A full search is exactly what it sounds like. This is a more thorough search of trademarks, domains, logos, and designs in the United States – both registered and unregistered, and helps locate common law references of third parties who have made use of their marks and business names. There is also significant online research done in looking for trademarks on the web. If you are going to be making substantial investments of money and time and commitments which cannot be readily reversed or discontinued, it is wise to obtain such a search. The cost of these searches generally runs between $1,500 and $2,000 (USD). You can never get a guarantee that your mark is problem-free when you launch, but this is the type of search that most major brand owners obtain before any launch.
Federal Trademark Filings
Once you have cleared your trademark and start to use it directly associated with specific goods and services you will immediately develop what are known as “common law rights” in your trademark. These rights extend to the specific geographic areas of the United States where you have use. But for most major brands where a significant investment is being made, owners first file federal trademark applications to register the brand name for those goods and services. An “Intent-to-use application” may be filed and will enable you to reserve your rights for several years before you launch.
To obtain a federal trademark registration you eventually will need to make use of your brand name for specific goods and services (in some cases, foreign-based entities may obtain a U.S. trademark registration without use). When that registration issues, you then have nationwide presumptions as to exclusivity, and your “constructive date of first use” goes back to your original filing date. The cost to obtain a federal trademark registration varies greatly depending upon complications that might arise during the process, the scope of your protection, and how long it takes you to prove use. But a basic filing in a single category that does not encounter great difficulty should cost about $1,200-$2,000 to obtain.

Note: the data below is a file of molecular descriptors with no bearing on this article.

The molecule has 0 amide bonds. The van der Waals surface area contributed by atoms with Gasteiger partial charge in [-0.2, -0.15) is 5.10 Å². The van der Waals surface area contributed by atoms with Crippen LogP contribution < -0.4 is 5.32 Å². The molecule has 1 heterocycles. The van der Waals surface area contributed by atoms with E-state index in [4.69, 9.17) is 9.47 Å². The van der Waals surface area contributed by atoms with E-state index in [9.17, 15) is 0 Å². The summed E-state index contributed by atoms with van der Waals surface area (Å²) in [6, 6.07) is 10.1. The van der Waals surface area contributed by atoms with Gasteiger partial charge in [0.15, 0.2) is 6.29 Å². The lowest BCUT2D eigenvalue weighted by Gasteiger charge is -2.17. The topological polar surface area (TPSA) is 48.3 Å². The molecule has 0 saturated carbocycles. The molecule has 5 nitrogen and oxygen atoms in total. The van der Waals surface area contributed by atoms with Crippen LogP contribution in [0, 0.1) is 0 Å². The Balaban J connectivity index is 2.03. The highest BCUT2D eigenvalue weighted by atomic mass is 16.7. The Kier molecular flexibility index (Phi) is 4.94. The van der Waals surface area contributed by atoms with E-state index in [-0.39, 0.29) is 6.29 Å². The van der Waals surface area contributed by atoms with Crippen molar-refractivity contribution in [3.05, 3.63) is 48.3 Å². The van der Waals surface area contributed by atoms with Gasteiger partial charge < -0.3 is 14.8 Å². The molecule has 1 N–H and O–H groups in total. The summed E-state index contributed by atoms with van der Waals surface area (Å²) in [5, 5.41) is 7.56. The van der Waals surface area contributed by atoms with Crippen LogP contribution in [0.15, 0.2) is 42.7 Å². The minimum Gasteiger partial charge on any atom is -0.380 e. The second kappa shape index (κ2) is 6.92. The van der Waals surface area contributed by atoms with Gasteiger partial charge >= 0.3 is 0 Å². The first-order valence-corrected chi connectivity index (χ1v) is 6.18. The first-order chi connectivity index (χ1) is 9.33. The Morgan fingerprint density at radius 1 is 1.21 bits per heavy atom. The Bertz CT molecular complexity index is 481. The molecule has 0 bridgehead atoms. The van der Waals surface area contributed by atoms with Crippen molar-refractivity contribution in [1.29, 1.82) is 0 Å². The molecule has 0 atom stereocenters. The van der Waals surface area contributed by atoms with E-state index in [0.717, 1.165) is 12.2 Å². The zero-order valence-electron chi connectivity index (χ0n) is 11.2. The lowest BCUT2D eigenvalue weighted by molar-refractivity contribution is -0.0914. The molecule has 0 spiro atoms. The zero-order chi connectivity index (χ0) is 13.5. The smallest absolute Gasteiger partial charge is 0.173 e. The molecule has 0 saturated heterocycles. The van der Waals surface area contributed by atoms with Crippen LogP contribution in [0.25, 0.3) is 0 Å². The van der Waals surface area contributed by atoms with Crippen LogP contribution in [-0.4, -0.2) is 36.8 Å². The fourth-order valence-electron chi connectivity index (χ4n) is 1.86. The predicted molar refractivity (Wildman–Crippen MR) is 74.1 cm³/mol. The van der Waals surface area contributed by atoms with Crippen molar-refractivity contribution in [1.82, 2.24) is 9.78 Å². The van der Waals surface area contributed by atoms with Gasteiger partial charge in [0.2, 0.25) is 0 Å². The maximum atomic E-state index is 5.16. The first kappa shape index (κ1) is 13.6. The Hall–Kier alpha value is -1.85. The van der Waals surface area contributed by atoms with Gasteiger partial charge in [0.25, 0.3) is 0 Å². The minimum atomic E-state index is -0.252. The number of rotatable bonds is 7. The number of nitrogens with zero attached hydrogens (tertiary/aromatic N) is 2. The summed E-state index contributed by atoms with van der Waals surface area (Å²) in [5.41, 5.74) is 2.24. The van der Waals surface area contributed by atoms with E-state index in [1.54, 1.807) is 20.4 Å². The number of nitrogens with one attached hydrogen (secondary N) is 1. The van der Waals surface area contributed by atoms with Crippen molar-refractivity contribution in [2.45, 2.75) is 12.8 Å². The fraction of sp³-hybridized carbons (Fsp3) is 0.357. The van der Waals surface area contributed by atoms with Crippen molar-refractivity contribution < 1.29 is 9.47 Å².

State Trademark Issues
Trademarks that are descriptive of a feature of the products or services or that are a surname or geographic location might not be protectable at the Federal level until there has been use for a long time. Therefore, it is good idea to get more information before you launch if you think this might be an issue. For example, if a product or service is “illegal” at the Federal level, such as a product that includes medical marijuana, you will be unable to register that trademark with the U.S. Patent and Trademark Office. In those cases, and if your product or service is legal in your state, a state trademark filing may be the best course.
All 50 states and Puerto Rico have Trademark Registers and some businesses may obtain a state trademark registration, especially in their own jurisdiction.
Trademark rights are territorial. So even if you obtain a trademark registration in the United States of America or make a trademark use in the USA without difficulty, this does not develop rights in other countries. If you plan to use your trademark abroad, serious consideration should be given making appropriate searches before you decide to file for a trademark. In most countries outside the U.S. and Canada, trademark rights derive from merely obtaining a registration. Therefore, in some special situations it is more important to get a trademark registration in a foreign jurisdiction than in America.
If you are interested in searching or filing for any trademark rights in the United States or elsewhere in the world, or have other trademark questions, please contact us at email@example.com and we will refer you to one of our trademark experts.